COLUMN -- Sen. Johnson is gone, but court controversy is notPosted by Craig Westover | 4:11 PM |
Thursday, November 30, 2006
Soon-to-be-former state Senate Majority Leader Dean Johnson, with recent remarks, has set the controversy over claims that he had conversations about the Defense of Marriage Act with Minnesota Supreme Court justices back to square one. Once again, there’s no nice way to say it – somebody’s lying. The question is, does it still matter? I think it does.
Individuals are fallible and make mistakes. Sometimes we have to admit, “I screwed up.” We can forgive those who admit their errors, accept the consequences and make things right.. But when someone embellishes and sands the truth to mitigate consequences, we then put our faith in “the system” to sort things out and make things right. We sometimes forget, however, that systems are human institutions. They “screw up” too. In our desire to identify the bad guy, we often miss the more important focus – making things right.
In this case, we’re still identifying villains. No one has yet addressed what went wrong with the system. No one has focused on making things right. We haven’t earned the right to move on. That’s why the Johnson controversy still matters.
It started in January. Speaking to a ministerial association about a constitutional amendment defining marriage, Johnson said several Supreme Court justices told him the court wouldn’t touch Minnesota’s existing marriage law — consequently, a constitutional amendment was unnecessary. A pastor secretly taped Johnson’s comments.
In early March this column made Johnson’s comments about the court public and said they stained the integrity of the court. Over the next several weeks, in various contexts, Johnson admitted he “embellished the truth.” He said he received no assurances from justices about the law, but he insisted he did have conversations with justices about same-sex marriage. Chief Justice Russell Anderson, on behalf of the court, denied such conversations (which would have been a judicial ethical violation) ever took place.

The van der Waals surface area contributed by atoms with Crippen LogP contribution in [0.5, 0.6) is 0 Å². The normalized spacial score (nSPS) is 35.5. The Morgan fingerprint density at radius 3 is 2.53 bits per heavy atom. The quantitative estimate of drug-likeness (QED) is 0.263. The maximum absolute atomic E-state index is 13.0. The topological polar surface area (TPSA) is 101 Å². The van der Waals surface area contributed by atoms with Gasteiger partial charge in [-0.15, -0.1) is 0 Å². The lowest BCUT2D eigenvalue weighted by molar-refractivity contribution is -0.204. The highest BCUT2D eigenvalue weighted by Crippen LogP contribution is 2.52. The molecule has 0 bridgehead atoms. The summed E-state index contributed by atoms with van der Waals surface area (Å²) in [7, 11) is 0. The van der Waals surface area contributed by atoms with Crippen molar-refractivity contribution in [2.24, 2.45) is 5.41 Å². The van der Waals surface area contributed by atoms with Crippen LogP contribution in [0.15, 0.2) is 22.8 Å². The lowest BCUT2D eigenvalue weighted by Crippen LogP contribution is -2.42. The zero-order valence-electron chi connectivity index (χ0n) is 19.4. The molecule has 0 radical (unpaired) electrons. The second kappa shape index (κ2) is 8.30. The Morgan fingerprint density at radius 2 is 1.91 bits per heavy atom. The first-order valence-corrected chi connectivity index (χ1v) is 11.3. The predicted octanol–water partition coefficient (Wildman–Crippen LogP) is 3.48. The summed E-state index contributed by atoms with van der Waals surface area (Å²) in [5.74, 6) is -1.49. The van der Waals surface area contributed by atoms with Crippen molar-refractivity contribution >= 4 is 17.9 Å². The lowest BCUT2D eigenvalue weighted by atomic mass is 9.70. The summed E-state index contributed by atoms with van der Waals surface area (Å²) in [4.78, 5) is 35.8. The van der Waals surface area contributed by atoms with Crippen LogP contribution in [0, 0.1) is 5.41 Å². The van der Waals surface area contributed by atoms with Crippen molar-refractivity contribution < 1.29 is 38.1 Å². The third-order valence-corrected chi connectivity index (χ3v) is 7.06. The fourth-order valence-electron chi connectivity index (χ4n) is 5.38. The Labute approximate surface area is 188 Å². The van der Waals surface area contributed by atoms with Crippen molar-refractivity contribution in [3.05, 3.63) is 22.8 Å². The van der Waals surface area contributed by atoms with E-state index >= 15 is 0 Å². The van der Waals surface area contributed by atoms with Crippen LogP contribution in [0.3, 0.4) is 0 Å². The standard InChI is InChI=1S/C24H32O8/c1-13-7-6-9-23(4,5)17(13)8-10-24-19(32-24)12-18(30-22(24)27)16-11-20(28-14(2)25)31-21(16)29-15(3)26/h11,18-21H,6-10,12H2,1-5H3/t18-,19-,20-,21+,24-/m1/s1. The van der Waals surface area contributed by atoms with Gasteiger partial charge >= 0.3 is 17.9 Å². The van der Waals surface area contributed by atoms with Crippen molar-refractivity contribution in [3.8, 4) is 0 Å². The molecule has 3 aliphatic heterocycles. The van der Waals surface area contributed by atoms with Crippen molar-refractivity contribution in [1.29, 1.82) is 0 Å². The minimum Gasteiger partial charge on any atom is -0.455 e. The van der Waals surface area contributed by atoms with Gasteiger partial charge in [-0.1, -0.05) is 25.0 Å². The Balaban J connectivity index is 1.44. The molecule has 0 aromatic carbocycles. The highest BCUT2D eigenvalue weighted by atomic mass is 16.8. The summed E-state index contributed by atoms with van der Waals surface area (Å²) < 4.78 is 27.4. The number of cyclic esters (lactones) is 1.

At that point Dean Johnson became the focus of interest. Lost was the more important issue of Supreme Court integrity. If Johnson were telling the truth, then it would be up to the court to take disciplinary action and make things right. If the justices were being truthful, it was up to the Senate to expose Johnson’s comments as false and restore trust in the court. Or it could become partisan.
At the end of March, Republicans filed an ethics complaint against Democrat Johnson. A bipartisan Ethics Committee was formed to determine if Johnson’s comments violated Senate rules. Confronted by the larger question of whether Johnson or the justices were telling the truth, the committee opted for a safer, narrower view. It merely required Johnson to apologize to the Senate for his initial “embellishment.” The question of who was telling the truth went unanswered; the integrity of the court remained in question.
With the truth still “out there,” it wasn’t surprising that complaints were filed with the Board on Judicial Standards questioning whether justices violated judicial ethics in conversations with Johnson. In July, the board dismissed those complaints. It concluded “there is no evidence that any promises, commitments or predictions” were made by justices concerning same-sex marriage.
The Pioneer Press quoted the board as saying, “Each Supreme Court justice independently denied ever having any conversations with Sen. Johnson on any issue relating to the definition of marriage. Sen. Johnson confirmed no such conversations took place.” That seemed to settle the matter – until last week.
On Minnesota Public Radio or in subsequent interviews, Johnson variously accused Chief Justice Russell Anderson of “an outright fabrication” and said that members of the Court made “inaccurate statements” to the Board on Judicial Standards. Johnson returned to claims made, but not substantiated, before the Senate Ethics Committee – that he has depositions from former aides supporting his contention that while no assurances were given, he had conversations with justices about same-sex marriage.
It’s ironic that Dean Johnson provides the best appraisal of what’s at stake. He is quoted in the Minneapolis paper saying he has “lost a great deal of respect for the court system at the highest level in Minnesota.” He wonders, “who else was served an injustice” by the Supreme Court.
Welcome to square one. We shouldn’t be here – a place where public trust in the state Supreme Court depends on the credibility of a man that distinguishes between lying and “sanding off of the truth.” Despite the fact that Dean Johnson lost his bid for reelection, the Senate and the Board of Judicial Standards owe the public an explanation of why the system failed. The system needs fixing. The integrity of the court needs restoring. We need to make things right before we may move on.